Deerfield, IL

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Deerfield, Illinois
Location within Chicagoland.The Chicagoland tristate area.
IncorporatedVillage in 1903.
County, StateCook & Lake, Illinois
TownshipWest Deerfield
GovernmentCouncil-manager
MayorSteven Harris
Population (2000)18,420 (up 6.31% from 1990)
Pop. density1,297.8/km2 (3,359.4/mi2)
Zip code(s)60015
Area code847 & 224
Land Area14.2 km2 (5.5 mi2)
Lat. / long.42°10.6"N 87°51.5"W
IncomePer capita:   $50,664
Household: $107,194
Home valueMean:    $367,252 (2000)
Median: $332,400
Websitedeerfield-il.org
Demographics (Full data)
WhiteBlackHispanicAsianIslanderNativeOther
95.88%0.33%1.69%2.52%0.02%0.04%0.43%

Deerfield is a village located in Lake County, Illinois. A portion of the village is located in Cook County, Illinois. As of the 2000 census, the village had a total population of 18,420. It is one of the predominant suburbs that make up Chicago's North Shore region.

Deerfield is home to the headquarters of Walgreens, Baxter Healthcare, APAC Customer Services, and Così, and was at one time the headquarters of the Sara Lee Corporation. Deerfield High School is one of the top public schools in the state.

Deerfield is represented by the 10th Congressional District of Illinois, 29th District of the Illinois Senate, and the 58th District of the Illinois House of Representatives.

Geography

Deerfield is located at 42°10'6" North, 87°51'5" West (42.168275, -87.851341).

According to the United States Census Bureau, the village has a total area of 14.3 km2 (5.5 mi2). 14.2 km2 (5.5 mi2) of it is land and 0.1 km2 (0.04 mi2) of it is water. The total area is 0.54% water.

Demographics

As of the census of 2000, there were 18,420 people, 6,420 households, and 5,161 families residing in the village. The population density was 1,297.8/km2 (3,359.4/mi2). There were 6,518 housing units at an average density of 459.2/km2 (1,188.7/mi2). The racial makeup of the village was 95.88% White, 0.33% African American, 0.04% Native American, 2.52% Asian, 0.02% Pacific Islander, 0.43% from other races, and 0.77% from two or more races. 1.69% of the population were Hispanic or Latino of any race.

There were 6,420 households out of which 43.9% had children under the age of 18 living with them, 73.0% were married couples living together, 6.0% had a female householder with no husband present, and 19.6% were non-families. 17.8% of all households were made up of individuals and 8.6% had someone living alone who was 65 years of age or older. The average household size was 2.81 and the average family size was 3.21.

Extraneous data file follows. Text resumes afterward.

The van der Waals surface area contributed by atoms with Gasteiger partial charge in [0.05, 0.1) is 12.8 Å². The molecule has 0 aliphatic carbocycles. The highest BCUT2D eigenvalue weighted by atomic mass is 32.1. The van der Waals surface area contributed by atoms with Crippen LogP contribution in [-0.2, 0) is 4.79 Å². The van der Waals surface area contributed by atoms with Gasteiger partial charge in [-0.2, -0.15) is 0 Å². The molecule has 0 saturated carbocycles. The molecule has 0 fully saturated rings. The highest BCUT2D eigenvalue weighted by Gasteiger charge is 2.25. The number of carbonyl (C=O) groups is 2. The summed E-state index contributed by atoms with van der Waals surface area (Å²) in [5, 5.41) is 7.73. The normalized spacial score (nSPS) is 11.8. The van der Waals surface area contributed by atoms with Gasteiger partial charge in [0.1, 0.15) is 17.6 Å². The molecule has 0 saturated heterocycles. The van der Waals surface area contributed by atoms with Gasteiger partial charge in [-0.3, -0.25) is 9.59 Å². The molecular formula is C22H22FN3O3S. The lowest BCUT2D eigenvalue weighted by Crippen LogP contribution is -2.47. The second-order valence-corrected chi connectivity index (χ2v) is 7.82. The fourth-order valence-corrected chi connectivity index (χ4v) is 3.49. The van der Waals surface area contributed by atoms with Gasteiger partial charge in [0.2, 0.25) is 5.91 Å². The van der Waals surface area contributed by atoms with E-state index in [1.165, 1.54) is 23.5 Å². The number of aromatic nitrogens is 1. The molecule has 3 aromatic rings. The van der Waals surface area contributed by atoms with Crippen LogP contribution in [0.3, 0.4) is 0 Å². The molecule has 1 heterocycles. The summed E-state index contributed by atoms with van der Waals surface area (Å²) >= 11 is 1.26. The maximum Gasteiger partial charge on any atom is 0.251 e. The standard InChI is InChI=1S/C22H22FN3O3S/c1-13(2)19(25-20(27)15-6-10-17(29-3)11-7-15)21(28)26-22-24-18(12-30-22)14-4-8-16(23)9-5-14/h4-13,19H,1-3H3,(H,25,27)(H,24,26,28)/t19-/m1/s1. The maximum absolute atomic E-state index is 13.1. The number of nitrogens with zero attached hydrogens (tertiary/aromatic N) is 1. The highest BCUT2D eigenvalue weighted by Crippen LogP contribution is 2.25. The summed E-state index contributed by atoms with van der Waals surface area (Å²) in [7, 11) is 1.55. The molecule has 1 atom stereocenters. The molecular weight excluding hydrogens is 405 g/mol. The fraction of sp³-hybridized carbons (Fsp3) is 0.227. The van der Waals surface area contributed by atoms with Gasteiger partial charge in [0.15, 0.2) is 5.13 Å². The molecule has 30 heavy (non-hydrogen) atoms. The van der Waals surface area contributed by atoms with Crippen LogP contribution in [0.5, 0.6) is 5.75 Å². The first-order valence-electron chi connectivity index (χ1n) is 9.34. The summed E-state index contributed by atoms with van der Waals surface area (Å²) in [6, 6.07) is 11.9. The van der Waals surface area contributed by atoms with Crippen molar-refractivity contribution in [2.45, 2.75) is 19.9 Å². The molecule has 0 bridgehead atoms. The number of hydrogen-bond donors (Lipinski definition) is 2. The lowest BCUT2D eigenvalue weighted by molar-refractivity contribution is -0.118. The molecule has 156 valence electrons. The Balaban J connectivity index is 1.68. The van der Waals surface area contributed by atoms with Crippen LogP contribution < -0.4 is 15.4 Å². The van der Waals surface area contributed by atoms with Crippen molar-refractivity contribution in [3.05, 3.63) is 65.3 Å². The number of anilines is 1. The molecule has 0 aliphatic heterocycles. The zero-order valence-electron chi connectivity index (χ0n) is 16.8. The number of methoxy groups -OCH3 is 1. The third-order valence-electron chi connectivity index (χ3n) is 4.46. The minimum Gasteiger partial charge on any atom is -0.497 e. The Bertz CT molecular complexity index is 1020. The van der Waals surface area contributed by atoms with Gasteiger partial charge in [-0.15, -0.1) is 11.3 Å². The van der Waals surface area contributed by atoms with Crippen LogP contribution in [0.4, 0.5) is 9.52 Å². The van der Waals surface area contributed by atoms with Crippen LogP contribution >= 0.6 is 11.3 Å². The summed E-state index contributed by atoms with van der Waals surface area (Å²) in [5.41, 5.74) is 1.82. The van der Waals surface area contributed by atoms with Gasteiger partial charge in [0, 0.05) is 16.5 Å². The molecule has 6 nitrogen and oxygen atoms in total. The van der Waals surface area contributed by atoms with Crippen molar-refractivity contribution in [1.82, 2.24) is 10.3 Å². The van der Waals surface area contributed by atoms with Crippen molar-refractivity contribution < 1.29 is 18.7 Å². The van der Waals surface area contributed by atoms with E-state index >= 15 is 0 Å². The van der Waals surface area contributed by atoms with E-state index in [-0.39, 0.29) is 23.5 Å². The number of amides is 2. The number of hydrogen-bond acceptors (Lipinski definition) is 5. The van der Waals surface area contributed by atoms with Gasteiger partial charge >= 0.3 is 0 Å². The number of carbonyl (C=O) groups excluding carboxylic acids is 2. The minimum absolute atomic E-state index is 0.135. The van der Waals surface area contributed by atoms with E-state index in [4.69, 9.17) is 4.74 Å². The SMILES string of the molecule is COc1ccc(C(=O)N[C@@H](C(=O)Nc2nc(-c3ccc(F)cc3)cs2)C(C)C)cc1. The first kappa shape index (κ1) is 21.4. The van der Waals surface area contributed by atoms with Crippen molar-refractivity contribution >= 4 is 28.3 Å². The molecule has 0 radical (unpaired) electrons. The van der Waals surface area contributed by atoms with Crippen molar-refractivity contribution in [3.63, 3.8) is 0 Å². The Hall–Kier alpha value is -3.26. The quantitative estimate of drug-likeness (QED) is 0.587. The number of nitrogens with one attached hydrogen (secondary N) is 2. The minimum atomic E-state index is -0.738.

In the village the population was spread out with 30.6% under the age of 18, 3.7% from 18 to 24, 26.8% from 25 to 44, 26.0% from 45 to 64, and 13.0% who were 65 years of age or older. The median age was 40 years. For every 100 females, there are 93.3 males. For every 100 females age 18 and over, there were 88.5 males.

The median income for a household in the village was $107,194, and the median income for a family was $118,683. Males had a median income of $90,226 versus $48,450 for females. The per capita income for the village was $50,664. 1.6% of the population and 1.3% of families were below the poverty line. 2.1% of those under the age of 18 and 1.8% of those 65 and older were living below the poverty line.

History

Originally populated by the Potawatomi Native Americans, the area was settled by Jacob B. Cadwell in 1835 and named Cadwell's Corner. A shopping center located on the site of Cadwell's farm at Waukegan Road and Lake Cook Road still bears that name. The area grew because of the navigable rivers in the area, notably the Des Plaines River and the Chicago River. By 1840, the town's name was changed to Leclair. Within a decade, settler John Millen proposed a further name change to Deerfield in honor of his hometown, Deerfield, Massachusetts and the large number of deer living in the area. The village's first school, Wilmot School, was founded in 1847. Originally a one-room schoolhouse, Wilmot is now an elementary school which serves 548 students. It is located at the corner of Deerfield Road and Wilmot Avenue.

The village of Deerfield was incorporated in 1903 with a population in the low 400s.

In 1957, Deerfield passed a referundum to build a park on property which had been proposed for use to build middle income housing. The housing plan including a provision which would have integrated Deerfield, at the time an entirely white community. Instead of the houses, Mitchell Pool and Park was built on the property. The first black family did not move into Deerfield until much later. This episode in Deerfield's history is described in But Not Next Door by Harry and David Rosen (1962).

1980s Deerfield and other North Shore communities inspired the teen movies of director/screen writer John Hughes. The fictional "Shermerville" included elements of Deerfield and neighboring Northbrook and Highland Park.

On December 19, 2005, the village board passed a strict anti-smoking ordinance, set to go into effect on March 1, 2006. The law bans smoking in all public places, including businesses, bars, restaurants, parks, parade routes, public assemblies, and within 25 feet from any of the above.

Trivia

  • On May 26, 1944, a US Navy plane crashed in Deerfield on the current site of the Deerfield Public Library, killing Ensign Milton C. Pickens.
  • The 1999-2002 ABC drama Once and Again is set in Deerfield.
  • The film Stolen Summer (2002) was filmed in Deerfield.
  • Portions of the Fox reality show American High (2000) were filmed in Deerfield.
  • Shadowcat, a member of the fictional X-Men team, is from Deerfield.
  • The Deerfield train station is shown in the film Risky Business.
  • The Chicago Bulls' practice facility, the Berto Center, is in Deerfield.
  • The house in the intro of the show Married... with Children is a house on Castlewood Lane in Deerfield.